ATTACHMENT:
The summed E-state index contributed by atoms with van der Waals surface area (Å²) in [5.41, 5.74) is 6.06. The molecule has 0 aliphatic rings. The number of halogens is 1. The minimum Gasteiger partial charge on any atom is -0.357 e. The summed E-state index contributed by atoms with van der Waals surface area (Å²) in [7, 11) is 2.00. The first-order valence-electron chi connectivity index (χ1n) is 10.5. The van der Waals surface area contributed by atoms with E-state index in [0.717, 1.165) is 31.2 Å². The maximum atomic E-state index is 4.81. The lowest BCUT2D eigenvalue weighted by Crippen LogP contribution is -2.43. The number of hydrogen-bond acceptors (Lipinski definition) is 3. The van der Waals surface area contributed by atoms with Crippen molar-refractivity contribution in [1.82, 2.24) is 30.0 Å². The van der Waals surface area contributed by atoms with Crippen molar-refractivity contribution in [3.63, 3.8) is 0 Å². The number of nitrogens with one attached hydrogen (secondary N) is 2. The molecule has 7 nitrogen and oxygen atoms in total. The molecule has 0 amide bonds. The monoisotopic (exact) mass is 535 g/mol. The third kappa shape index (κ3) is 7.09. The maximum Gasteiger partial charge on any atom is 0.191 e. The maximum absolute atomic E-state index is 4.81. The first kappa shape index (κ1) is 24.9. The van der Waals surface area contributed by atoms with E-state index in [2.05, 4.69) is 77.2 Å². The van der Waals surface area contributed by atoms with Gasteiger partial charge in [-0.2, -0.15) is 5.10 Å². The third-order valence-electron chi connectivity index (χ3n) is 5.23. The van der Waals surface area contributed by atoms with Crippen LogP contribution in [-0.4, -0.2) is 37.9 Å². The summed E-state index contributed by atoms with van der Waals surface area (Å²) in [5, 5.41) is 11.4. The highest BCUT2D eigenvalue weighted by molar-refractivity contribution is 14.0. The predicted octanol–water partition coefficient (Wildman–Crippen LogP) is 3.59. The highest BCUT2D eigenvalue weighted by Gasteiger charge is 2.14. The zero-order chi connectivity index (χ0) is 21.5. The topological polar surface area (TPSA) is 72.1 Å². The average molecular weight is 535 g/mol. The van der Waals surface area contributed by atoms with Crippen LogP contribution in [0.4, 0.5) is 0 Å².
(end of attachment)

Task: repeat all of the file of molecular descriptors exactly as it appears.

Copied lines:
The summed E-state index contributed by atoms with van der Waals surface area (Å²) in [5.41, 5.74) is 6.06. The molecule has 0 aliphatic rings. The number of halogens is 1. The minimum Gasteiger partial charge on any atom is -0.357 e. The summed E-state index contributed by atoms with van der Waals surface area (Å²) in [7, 11) is 2.00. The first-order valence-electron chi connectivity index (χ1n) is 10.5. The van der Waals surface area contributed by atoms with E-state index in [0.717, 1.165) is 31.2 Å². The maximum atomic E-state index is 4.81. The lowest BCUT2D eigenvalue weighted by Crippen LogP contribution is -2.43. The number of hydrogen-bond acceptors (Lipinski definition) is 3. The van der Waals surface area contributed by atoms with Crippen molar-refractivity contribution in [1.82, 2.24) is 30.0 Å². The van der Waals surface area contributed by atoms with Crippen molar-refractivity contribution in [3.63, 3.8) is 0 Å². The number of nitrogens with one attached hydrogen (secondary N) is 2. The molecule has 7 nitrogen and oxygen atoms in total. The molecule has 0 amide bonds. The monoisotopic (exact) mass is 535 g/mol. The third kappa shape index (κ3) is 7.09. The maximum Gasteiger partial charge on any atom is 0.191 e. The maximum absolute atomic E-state index is 4.81. The first kappa shape index (κ1) is 24.9. The van der Waals surface area contributed by atoms with E-state index in [2.05, 4.69) is 77.2 Å². The van der Waals surface area contributed by atoms with Gasteiger partial charge in [-0.2, -0.15) is 5.10 Å². The third-order valence-electron chi connectivity index (χ3n) is 5.23. The van der Waals surface area contributed by atoms with Crippen LogP contribution in [-0.4, -0.2) is 37.9 Å². The summed E-state index contributed by atoms with van der Waals surface area (Å²) in [5, 5.41) is 11.4. The highest BCUT2D eigenvalue weighted by molar-refractivity contribution is 14.0. The predicted octanol–water partition coefficient (Wildman–Crippen LogP) is 3.59. The highest BCUT2D eigenvalue weighted by Gasteiger charge is 2.14. The zero-order chi connectivity index (χ0) is 21.5. The topological polar surface area (TPSA) is 72.1 Å². The average molecular weight is 535 g/mol. The van der Waals surface area contributed by atoms with Crippen LogP contribution in [0.4, 0.5) is 0 Å².